What makes speakers scratchy when music's loud???


1993HondaCivic
01-07-2002, 09:55 PM
I just got a new clarion headunit. i have 6 1/2 exploids in front and 5 1/4 infinities in rear, i would think that with an all new setup it would get as loud as the headunit can go, but most songs, really loud, the speakers start to crack, scratch, ya know? what can I do? i dont know much about this stuff

igo4bmx
01-07-2002, 10:25 PM
thats not good!!!

heh heh

depends what kind of sound. seems to be clipping, or just plain ole distortion. HU amps do not provie good clean power (IMO) the cracking and scratching may be just too high of a volumne. Try lowering treble and bass settings. also try to NOT do that!

xivera
01-07-2002, 11:00 PM
Given any power level, when you increase the volume of the sound to your speakers you will get to a certain region of volume where the speakers begin to distort. When you are at this volume, the speakers are no longer reproducing a clear signal... You have distortion. Moreover, small drivers/speakers are trying to reproduce frequencies that they aren't supposed to where you can employ the use of a bass-blocker/crossover.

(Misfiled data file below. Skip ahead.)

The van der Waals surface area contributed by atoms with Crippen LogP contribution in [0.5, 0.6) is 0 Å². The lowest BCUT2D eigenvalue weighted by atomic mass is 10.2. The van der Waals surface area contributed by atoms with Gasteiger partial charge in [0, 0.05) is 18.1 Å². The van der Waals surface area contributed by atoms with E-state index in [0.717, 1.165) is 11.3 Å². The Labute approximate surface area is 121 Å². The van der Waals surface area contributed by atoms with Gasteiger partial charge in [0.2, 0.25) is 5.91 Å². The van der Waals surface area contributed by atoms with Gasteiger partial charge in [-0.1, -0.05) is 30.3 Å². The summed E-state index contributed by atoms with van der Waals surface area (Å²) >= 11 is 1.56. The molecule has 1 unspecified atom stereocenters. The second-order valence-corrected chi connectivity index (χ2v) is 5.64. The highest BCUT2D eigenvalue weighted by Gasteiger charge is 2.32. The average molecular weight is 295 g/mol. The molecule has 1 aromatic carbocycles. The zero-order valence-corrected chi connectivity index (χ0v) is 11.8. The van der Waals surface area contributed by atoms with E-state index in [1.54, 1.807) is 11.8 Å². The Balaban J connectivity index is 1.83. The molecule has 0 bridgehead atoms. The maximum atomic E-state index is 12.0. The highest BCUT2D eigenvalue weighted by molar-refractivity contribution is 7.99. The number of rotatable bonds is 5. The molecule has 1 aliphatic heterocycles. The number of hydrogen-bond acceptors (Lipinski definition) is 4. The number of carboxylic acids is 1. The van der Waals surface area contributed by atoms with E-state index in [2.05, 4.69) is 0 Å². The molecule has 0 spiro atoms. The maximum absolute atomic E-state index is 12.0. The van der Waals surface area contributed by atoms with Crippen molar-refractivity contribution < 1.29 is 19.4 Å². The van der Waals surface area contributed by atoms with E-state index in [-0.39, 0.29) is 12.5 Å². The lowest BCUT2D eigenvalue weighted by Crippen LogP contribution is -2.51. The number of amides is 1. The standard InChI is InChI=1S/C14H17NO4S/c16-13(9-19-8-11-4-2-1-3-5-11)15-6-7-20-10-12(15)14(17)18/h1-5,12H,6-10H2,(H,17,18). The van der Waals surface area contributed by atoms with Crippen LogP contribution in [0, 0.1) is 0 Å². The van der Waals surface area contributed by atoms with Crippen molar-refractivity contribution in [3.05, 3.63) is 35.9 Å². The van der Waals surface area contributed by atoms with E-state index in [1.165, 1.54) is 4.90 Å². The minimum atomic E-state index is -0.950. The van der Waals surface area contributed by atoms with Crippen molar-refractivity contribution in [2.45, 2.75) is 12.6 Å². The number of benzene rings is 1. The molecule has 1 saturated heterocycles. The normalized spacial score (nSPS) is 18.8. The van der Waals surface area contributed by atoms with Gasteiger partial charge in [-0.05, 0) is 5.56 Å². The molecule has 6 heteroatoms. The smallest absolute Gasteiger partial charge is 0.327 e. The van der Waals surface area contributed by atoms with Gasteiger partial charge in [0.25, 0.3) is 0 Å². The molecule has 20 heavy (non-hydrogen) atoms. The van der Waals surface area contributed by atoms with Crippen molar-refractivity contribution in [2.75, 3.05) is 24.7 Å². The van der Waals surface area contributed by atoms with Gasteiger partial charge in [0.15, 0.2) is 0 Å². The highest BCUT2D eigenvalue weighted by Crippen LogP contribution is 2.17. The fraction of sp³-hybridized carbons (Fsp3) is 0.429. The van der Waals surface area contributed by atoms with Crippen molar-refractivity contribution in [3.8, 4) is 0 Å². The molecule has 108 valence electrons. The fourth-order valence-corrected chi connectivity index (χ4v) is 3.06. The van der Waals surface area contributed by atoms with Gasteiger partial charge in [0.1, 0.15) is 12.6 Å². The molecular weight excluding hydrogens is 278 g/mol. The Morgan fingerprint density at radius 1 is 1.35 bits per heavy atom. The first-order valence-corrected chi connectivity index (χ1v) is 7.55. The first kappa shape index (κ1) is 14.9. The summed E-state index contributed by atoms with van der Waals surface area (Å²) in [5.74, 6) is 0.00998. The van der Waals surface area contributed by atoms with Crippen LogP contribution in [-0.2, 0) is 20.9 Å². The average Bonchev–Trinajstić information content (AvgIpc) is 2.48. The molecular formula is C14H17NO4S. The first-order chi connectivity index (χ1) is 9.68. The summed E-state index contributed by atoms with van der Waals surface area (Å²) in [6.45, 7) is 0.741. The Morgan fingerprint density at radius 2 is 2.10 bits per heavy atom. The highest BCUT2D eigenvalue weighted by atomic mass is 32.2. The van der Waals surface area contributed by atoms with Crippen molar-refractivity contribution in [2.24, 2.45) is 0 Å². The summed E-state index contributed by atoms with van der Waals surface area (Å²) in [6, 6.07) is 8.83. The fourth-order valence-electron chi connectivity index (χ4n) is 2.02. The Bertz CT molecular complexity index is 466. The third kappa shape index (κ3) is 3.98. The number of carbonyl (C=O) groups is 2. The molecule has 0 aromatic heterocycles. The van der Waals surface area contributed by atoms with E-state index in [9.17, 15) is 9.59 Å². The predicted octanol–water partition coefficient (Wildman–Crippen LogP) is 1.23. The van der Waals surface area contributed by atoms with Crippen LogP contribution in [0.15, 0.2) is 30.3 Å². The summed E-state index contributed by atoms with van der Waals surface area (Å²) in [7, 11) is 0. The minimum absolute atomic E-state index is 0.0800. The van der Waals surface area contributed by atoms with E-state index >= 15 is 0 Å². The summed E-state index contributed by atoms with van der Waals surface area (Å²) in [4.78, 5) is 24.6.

More volume doesn't always equal clear sounds... especially in low powered systems (HU power only). That's why most audiophiles add an amplifier to increase the power to the speakers. That way, they achieve more volume with a cleaner signal.

1993HondaCivic
01-08-2002, 08:28 AM
cool, thanks. ok what exately is a crossover???
and, so an independent amp would provide more volume with less distortion???

crxlvr
01-08-2002, 10:32 AM